A few Olympic sports questions

  1. In ski jumping, if you land on your face, does the jump still count?

  2. How much pushing and shoving is allowed in speedskating? I saw a bit of it when guys were trying to get ahead of each other and nobody was punished. Then in another race it looked like identicle pushing and shoving and apparently it was illegal

  3. I thought I understood curling, then I saw something that completely baffled me. It was the last rock time in one of the Ends (Curling’s innings/quarters/periods). There was, I think, one opponent’s red rock somewhere. It might have been within the big circle, might not, I can’t remember. What I do remember was thinking how easy it would be for the yellow rock team to just slide it near the middle and score a point, or knock out that other rock. But instead, yellow team purposefully missed the other rock and just slid it down the middle without hitting anything.

The announcers said this was a strategic move, something about if the rock doesn’t hit anything, then that team gets first throw in the next End. But wouldn’t a score have helped more?

Also, these guys look pretty accurate in their throws, why isn’t the strategy:

First team throw rock into middle
Second team bump rock out
First team bumps other rock out
Second team bumps that rock out
etc…with the last throwing team scoring for certain and the other team unable to score

As far as I’ve been able to find out, yes. However, a jumper’s score is based on a combination of the distance jumped and style points awarded by judges. If you aren’t standing up when you land, your style points are going to be pretty bad, which pulls your score down.

During the men’s Alpine downhill, I noticed one skier fell very close to the bottom of the run. He didn’t miss a gate, and he crossed the finish line… but he had lost both skis and was essentially sliding down on his bottom. He was disqualified. So apparently in some sports falling is a no-no. But in ski jumping it just ruins your final score, and possibly some bones and/or joints.

“Pushing and shoving” is not allowed, but contact is expected and some jostling takes place. The person in front has right-of-way, but judging can be… inconsistent.

Curling teams have a substitute. Does the substitute get a gold medal if he doesn’t play?

Yes. No cite, but I read an article on the first day or so about one of the women’s teams having a 4-6 month pregnant lady as their alternate. The article specifically said she would get a medal. IIRC, only the 2nd ever to a pregnant woman.

Well, because that’s a bad strategy for both teams.

Throwing second in an end (“having the hammer”) is a huge advantage, and such a large advantage that if you have it, you want to score at least two points, and if you don’t have it, forcing the other team to score a single point is seen as a minor victory.

They never show it, but which team gets the hammer to start the game is determined by the opposing skips throwing a single rock each, closest to the button gets the hammer in the first end.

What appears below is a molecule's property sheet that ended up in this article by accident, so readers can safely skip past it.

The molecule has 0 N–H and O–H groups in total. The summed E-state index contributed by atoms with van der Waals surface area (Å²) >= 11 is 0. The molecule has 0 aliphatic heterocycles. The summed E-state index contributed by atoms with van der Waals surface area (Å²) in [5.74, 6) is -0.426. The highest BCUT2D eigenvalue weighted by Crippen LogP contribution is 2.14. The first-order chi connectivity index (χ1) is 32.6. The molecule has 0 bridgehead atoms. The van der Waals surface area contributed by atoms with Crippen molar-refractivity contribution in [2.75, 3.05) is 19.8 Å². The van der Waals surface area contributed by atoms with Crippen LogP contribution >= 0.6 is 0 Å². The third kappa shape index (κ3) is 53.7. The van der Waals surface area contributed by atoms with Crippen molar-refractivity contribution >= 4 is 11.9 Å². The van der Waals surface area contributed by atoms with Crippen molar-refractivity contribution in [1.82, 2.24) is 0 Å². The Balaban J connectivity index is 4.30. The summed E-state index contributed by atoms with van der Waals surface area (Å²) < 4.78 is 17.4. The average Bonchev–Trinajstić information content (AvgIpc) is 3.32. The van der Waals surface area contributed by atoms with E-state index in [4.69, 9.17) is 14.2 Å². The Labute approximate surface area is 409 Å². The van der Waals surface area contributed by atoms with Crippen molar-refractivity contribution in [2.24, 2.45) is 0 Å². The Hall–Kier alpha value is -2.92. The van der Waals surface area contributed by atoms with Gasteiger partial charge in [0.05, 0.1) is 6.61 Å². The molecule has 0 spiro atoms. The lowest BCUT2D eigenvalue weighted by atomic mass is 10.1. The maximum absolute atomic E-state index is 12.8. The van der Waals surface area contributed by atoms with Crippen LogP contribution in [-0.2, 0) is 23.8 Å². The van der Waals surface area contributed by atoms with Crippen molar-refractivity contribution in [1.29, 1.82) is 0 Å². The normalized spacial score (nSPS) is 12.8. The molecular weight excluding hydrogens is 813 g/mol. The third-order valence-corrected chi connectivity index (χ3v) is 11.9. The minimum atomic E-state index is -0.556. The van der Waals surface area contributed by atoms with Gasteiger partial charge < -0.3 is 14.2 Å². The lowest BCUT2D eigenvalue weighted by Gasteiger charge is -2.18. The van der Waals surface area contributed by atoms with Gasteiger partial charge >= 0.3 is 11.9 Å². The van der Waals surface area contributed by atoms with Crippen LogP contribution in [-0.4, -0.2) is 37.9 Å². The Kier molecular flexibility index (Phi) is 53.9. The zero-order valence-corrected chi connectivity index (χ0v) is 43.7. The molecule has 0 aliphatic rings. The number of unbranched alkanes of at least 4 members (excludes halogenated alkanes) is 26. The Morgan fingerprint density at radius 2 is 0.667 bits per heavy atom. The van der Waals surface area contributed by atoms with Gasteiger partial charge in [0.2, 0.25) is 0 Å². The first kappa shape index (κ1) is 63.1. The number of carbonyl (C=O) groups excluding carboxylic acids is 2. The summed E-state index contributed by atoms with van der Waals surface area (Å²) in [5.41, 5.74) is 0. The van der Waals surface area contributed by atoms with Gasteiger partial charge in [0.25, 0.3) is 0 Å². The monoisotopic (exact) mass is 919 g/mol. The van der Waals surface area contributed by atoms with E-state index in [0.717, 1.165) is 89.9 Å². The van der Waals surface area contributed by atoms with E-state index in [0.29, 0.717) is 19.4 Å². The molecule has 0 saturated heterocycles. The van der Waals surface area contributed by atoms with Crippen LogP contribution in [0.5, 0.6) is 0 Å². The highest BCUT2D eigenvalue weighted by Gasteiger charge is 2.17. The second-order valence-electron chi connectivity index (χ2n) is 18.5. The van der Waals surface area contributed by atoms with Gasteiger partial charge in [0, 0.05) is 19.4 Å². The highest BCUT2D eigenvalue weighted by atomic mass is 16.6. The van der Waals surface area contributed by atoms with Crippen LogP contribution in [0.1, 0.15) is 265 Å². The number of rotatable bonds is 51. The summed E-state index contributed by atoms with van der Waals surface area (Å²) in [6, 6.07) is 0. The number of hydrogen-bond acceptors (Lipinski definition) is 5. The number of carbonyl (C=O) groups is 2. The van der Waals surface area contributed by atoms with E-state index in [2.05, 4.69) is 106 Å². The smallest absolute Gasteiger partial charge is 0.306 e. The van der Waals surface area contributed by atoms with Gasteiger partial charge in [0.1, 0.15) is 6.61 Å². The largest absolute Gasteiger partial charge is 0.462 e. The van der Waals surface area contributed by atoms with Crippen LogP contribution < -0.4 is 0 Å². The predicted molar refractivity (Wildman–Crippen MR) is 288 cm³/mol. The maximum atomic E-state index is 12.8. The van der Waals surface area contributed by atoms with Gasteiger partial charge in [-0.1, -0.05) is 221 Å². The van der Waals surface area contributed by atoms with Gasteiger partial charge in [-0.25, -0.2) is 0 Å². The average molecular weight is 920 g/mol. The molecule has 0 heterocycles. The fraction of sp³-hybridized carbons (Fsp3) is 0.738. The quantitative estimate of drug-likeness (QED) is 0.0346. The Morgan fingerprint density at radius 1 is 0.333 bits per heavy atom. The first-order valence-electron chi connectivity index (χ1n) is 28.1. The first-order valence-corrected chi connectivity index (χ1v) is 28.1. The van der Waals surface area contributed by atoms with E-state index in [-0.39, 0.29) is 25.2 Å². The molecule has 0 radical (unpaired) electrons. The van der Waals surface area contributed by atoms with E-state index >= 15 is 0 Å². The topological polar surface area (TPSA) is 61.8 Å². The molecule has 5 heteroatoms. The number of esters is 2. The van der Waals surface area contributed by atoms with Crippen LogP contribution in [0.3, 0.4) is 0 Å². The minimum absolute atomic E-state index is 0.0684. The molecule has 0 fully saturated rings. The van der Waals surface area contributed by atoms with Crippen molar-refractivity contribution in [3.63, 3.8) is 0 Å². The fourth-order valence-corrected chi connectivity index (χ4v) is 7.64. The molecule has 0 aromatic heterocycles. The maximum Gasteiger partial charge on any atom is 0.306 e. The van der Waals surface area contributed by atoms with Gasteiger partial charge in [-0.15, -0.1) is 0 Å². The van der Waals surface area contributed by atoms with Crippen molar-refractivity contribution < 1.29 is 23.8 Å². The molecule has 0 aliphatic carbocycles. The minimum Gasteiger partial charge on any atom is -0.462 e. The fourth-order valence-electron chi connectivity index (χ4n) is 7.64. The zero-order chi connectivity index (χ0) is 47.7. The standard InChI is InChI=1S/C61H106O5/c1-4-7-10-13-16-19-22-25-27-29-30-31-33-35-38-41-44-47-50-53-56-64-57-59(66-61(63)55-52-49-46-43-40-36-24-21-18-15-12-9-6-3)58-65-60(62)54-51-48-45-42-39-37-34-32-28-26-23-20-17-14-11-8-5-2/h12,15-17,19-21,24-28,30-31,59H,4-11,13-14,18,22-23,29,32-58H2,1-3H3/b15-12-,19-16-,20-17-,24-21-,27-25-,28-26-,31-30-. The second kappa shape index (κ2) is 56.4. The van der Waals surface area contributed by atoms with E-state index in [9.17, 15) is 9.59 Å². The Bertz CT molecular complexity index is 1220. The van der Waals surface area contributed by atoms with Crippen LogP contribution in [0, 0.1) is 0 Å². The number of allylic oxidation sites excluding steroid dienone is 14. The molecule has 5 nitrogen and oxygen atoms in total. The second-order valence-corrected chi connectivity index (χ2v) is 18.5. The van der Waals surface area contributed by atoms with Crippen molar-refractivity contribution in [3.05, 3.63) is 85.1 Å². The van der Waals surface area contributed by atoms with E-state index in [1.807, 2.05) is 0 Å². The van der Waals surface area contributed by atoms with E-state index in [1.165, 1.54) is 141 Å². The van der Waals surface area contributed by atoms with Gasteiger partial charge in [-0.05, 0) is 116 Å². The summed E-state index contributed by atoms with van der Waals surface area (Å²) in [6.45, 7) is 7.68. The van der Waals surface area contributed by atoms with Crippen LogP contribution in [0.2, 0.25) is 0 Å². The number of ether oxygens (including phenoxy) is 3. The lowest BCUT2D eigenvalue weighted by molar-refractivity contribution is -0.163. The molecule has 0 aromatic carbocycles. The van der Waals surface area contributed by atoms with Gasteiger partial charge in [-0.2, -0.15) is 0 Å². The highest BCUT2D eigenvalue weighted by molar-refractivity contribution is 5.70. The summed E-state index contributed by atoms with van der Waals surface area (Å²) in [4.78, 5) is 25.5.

Hah, my first reaction before reading the whole thing was, “trust me, the US skip didn’t mean to miss like that”.

Generally if a team has the hammer(last rock) they want to try to score at least two points. By blanking the end(nobody scoring anything), they kept the hammer and had another chance to score two in the next end. Had they taken the one point, their opposition would have had the hammer and would have had the chance to score two before giving the hammer back.

In the early 90s, this was pretty much the strategy of any team that had the hammer and the lead, except that instead of taking a point with the last rock, they blanked the end so they’d keep the hammer. Repeat this for every end and the team with the lead pretty much was guaranteed a win(also, a team with a two-point lead could do the same thing except that they’d concede a point on the last rock of the end, but then they’d get the hammer with a one point lead, so they could use the first strategy FTW).

To combat this strategy, a new rule was introduced. The Free Guard Zone covers a part of the ice before the house. No rock in the free guard zone is allowed to be peeled(knocked out of play) until the fifth rock(third rock by the first team to throw). This allows the losing team to get some rocks in play and have a chance to score some points.

The team that throws last in an end has a big advantage. There’s even a name for it, that team is said to have “the hammer”. If they score any points, they give up the hammer to the other team for the next end.

So they’d really like to score more than one point. If they have a chance to score one point with their last rock, sometimes they’ll miss on purpose so the end goes scoreless for both teams, but they keep the hammer.

What you’re describing is even more extreme; a team deliberately giving up a point. I didn’t see it, but I can take a guess. On a take-out shot, if you hit the target rock head-on, you’ll knock it backwards but the shooter will stop in its place. The yellow team was probably in a position where it wasn’t even worth the risk of accidentally scoring a point. Late in the game, it might be better to go to the last end tied and with last rock, than up by two without it.